Black bag operation

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Black bag operations (or black bag jobs) are covert or clandestine entries into structures to obtain information for human intelligence operations.[1]

Some of the tactics, techniques and procedures associated with black bag operations are: lock picking, safe cracking, key impressions, fingerprinting, photography, electronic surveillance (including audio and video surveillance), mail manipulation (flaps and seals), forgery, and a host of other related skills. The term "black bag" refers to the small bag in which burglars carry their tools.


In black bag operations, Federal Bureau of Investigation (FBI) agents entered offices of targeted individuals and organizations, and photographed information found in their records. This practice was used by the FBI from 1942 until 1967. In July 1966, FBI Director J. Edgar Hoover ordered the practice discontinued.[2] The use of "black bag jobs" by the FBI was declared unconstitutional by the United States Supreme Court on 19 June 1972 in the Plamondon case, United States v. U.S. District Court, 407 U.S. 297. The FBI still carries out numerous "black bag" entry-and-search missions, in which the search is covert and the target of the investigation is not informed that the search took place. If the investigation involves a criminal matter a judicial warrant is required; in national security cases the operation must be approved by the Foreign Intelligence Surveillance Court.[3]

As example, in 1947, after American spy Elizabeth Bentley had defected from the Soviet underground and had started talking to the FBI, the FBI broke into her Brooklyn hotel to do a "black-bag job" to verify her own background – and to look for anything otherwise. "They found nothing out of the ordinary."[4] Bentley had learned how to dodge such intrusions from her earliest days in the underground:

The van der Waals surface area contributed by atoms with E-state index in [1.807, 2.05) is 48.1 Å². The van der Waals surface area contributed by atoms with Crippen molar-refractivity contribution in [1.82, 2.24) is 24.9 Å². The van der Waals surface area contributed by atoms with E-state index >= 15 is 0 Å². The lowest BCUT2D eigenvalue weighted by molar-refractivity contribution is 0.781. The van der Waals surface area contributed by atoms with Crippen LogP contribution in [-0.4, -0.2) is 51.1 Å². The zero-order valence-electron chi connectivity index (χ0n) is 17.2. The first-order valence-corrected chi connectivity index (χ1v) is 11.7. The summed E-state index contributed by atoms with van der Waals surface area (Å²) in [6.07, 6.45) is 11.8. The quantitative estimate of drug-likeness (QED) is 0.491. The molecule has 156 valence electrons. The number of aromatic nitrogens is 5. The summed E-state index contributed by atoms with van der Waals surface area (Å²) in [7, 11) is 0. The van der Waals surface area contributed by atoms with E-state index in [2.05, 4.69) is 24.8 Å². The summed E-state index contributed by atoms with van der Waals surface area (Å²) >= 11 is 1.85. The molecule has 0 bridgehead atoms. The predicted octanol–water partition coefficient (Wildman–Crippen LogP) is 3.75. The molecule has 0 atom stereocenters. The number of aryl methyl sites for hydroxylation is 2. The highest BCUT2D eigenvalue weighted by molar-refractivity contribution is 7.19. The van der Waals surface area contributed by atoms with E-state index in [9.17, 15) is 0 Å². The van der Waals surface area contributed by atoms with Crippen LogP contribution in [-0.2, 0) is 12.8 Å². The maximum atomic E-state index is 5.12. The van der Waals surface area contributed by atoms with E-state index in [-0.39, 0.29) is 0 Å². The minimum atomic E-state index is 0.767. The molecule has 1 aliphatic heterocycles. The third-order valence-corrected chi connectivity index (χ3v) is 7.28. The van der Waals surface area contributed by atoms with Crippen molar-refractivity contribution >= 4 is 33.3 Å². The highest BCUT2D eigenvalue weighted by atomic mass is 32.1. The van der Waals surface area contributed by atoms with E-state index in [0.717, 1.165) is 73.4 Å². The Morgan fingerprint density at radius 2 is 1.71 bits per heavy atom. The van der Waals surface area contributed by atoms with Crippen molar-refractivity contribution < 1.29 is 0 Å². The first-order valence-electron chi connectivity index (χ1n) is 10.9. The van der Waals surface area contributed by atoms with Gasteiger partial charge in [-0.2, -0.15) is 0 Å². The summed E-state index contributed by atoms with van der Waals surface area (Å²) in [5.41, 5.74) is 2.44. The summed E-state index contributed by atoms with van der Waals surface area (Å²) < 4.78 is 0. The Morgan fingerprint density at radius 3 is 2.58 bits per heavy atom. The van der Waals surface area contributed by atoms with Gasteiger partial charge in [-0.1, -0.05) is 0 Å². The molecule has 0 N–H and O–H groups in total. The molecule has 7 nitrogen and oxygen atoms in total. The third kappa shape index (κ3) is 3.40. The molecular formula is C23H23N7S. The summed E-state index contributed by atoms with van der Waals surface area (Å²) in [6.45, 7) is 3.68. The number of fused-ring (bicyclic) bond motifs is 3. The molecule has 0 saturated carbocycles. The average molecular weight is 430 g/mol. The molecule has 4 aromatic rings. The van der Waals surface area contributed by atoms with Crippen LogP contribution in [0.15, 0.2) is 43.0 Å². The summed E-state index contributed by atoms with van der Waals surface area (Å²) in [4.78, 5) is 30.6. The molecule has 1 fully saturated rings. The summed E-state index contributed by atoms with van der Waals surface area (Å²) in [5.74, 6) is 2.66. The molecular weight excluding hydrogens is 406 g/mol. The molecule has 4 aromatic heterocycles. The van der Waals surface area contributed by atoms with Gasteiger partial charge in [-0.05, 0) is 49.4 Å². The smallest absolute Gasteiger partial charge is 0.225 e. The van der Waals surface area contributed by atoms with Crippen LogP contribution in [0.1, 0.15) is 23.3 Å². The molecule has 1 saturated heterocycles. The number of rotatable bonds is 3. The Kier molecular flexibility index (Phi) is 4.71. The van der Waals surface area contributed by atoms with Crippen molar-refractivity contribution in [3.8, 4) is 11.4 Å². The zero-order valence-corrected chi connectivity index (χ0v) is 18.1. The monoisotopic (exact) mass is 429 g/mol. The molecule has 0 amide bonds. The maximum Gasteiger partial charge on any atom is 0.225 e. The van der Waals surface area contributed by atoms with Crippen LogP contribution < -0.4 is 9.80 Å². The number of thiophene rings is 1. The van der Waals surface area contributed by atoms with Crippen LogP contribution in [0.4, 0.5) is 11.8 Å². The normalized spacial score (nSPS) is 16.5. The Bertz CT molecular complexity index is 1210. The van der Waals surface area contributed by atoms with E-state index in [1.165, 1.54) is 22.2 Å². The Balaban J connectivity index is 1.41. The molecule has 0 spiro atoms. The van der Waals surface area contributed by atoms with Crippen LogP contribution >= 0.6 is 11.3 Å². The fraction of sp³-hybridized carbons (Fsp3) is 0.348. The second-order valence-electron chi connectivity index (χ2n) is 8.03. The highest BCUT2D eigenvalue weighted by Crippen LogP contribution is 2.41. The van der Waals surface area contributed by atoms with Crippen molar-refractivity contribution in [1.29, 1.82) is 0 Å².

She learned how to determine if enemy agents had discovered secret documents in her possession. "If I had to leave the apartment, I was careful to put them in my black trunk and tie a thin black thread around it so that I would know if they had been tampered with in my absence."[5]

The CIA has used black-bag operations to steal cryptography and other secrets from foreign government offices outside the United States. The practice (by preceding U.S. intelligence organisations) dates back at least as far as 1916.[6]

Black bag operations in popular culture[edit]

See also[edit]


General references[edit]

  • Peter Wright. Spy Catcher: The Candid Autobiography of a Senior Intelligence Officer. Penguin USA, 1987. ISBN 0-670-82055-5.

Inline citations[edit]

  1. ^ "Tallinn government surveillance cameras reveal black bag operation". Intelnews. 16 December 2008. Retrieved 3 December 2012.
  2. ^ "Freedom of Information/Privacy Act". Federal Bureau of Investigation. Retrieved February 26, 2018
  3. ^ Rood, Justin (15 June 2007). "FBI to Boost 'Black Bag' Search Ops". ABC News. Retrieved 3 December 2012.
  4. ^ Kessler, Lauren (13 October 2009). Clever Girl: Elizabeth Bentley, the Spy Who Ushered in the McCarthy Era. Harper Collins. p. 130. ISBN 9780061740473. Retrieved 4 September 2017.
  5. ^ Olmsted, Kathryn J. (3 November 2003). Red Spy Queen: A Biography of Elizabeth Bentley. University of North Carolina Press. p. 26–27. ISBN 9780807862179. Retrieved 4 September 2017.
  6. ^ "The CIA Code Thief Who Came in from the Cold". Retrieved 3 December 2012.

External links[edit]